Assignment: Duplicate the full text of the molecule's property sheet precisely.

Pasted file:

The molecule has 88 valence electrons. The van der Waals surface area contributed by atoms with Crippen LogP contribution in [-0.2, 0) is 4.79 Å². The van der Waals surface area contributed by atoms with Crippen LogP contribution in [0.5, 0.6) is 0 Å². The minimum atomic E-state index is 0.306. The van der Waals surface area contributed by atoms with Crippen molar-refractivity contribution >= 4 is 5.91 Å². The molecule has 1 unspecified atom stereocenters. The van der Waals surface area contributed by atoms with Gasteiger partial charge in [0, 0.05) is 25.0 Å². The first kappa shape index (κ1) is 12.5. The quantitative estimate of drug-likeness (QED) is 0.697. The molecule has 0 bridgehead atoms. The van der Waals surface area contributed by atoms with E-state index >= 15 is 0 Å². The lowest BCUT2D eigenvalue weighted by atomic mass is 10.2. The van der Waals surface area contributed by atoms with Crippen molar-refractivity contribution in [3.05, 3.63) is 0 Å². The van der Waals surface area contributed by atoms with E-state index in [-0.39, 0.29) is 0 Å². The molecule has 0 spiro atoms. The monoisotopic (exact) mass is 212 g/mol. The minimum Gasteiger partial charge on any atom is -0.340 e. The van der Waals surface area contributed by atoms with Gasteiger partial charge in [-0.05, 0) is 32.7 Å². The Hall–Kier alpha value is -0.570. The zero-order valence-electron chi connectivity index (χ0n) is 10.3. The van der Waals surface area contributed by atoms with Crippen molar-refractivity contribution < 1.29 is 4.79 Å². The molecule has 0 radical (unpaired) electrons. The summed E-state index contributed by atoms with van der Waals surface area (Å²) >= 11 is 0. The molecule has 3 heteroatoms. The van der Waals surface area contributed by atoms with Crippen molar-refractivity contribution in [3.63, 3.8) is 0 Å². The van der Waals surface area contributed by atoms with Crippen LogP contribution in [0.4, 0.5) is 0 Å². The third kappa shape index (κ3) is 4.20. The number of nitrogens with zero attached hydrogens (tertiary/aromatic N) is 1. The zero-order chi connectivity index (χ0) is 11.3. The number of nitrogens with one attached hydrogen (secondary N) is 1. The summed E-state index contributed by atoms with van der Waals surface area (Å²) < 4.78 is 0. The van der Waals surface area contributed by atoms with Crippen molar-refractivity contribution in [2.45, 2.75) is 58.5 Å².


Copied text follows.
The molecule has 88 valence electrons. The van der Waals surface area contributed by atoms with Crippen LogP contribution in [-0.2, 0) is 4.79 Å². The van der Waals surface area contributed by atoms with Crippen LogP contribution in [0.5, 0.6) is 0 Å². The minimum atomic E-state index is 0.306. The van der Waals surface area contributed by atoms with Crippen molar-refractivity contribution >= 4 is 5.91 Å². The molecule has 1 unspecified atom stereocenters. The van der Waals surface area contributed by atoms with Gasteiger partial charge in [0, 0.05) is 25.0 Å². The first kappa shape index (κ1) is 12.5. The quantitative estimate of drug-likeness (QED) is 0.697. The molecule has 0 bridgehead atoms. The van der Waals surface area contributed by atoms with E-state index >= 15 is 0 Å². The lowest BCUT2D eigenvalue weighted by atomic mass is 10.2. The van der Waals surface area contributed by atoms with Crippen molar-refractivity contribution in [3.05, 3.63) is 0 Å². The van der Waals surface area contributed by atoms with E-state index in [-0.39, 0.29) is 0 Å². The molecule has 0 spiro atoms. The monoisotopic (exact) mass is 212 g/mol. The minimum Gasteiger partial charge on any atom is -0.340 e. The van der Waals surface area contributed by atoms with Gasteiger partial charge in [-0.05, 0) is 32.7 Å². The Hall–Kier alpha value is -0.570. The zero-order valence-electron chi connectivity index (χ0n) is 10.3. The van der Waals surface area contributed by atoms with Crippen molar-refractivity contribution < 1.29 is 4.79 Å². The molecule has 0 radical (unpaired) electrons. The summed E-state index contributed by atoms with van der Waals surface area (Å²) >= 11 is 0. The molecule has 3 heteroatoms. The van der Waals surface area contributed by atoms with Crippen molar-refractivity contribution in [3.63, 3.8) is 0 Å². The van der Waals surface area contributed by atoms with Crippen LogP contribution in [0.4, 0.5) is 0 Å². The third kappa shape index (κ3) is 4.20. The number of nitrogens with zero attached hydrogens (tertiary/aromatic N) is 1. The zero-order chi connectivity index (χ0) is 11.3. The number of nitrogens with one attached hydrogen (secondary N) is 1. The summed E-state index contributed by atoms with van der Waals surface area (Å²) < 4.78 is 0. The van der Waals surface area contributed by atoms with Crippen molar-refractivity contribution in [2.45, 2.75) is 58.5 Å².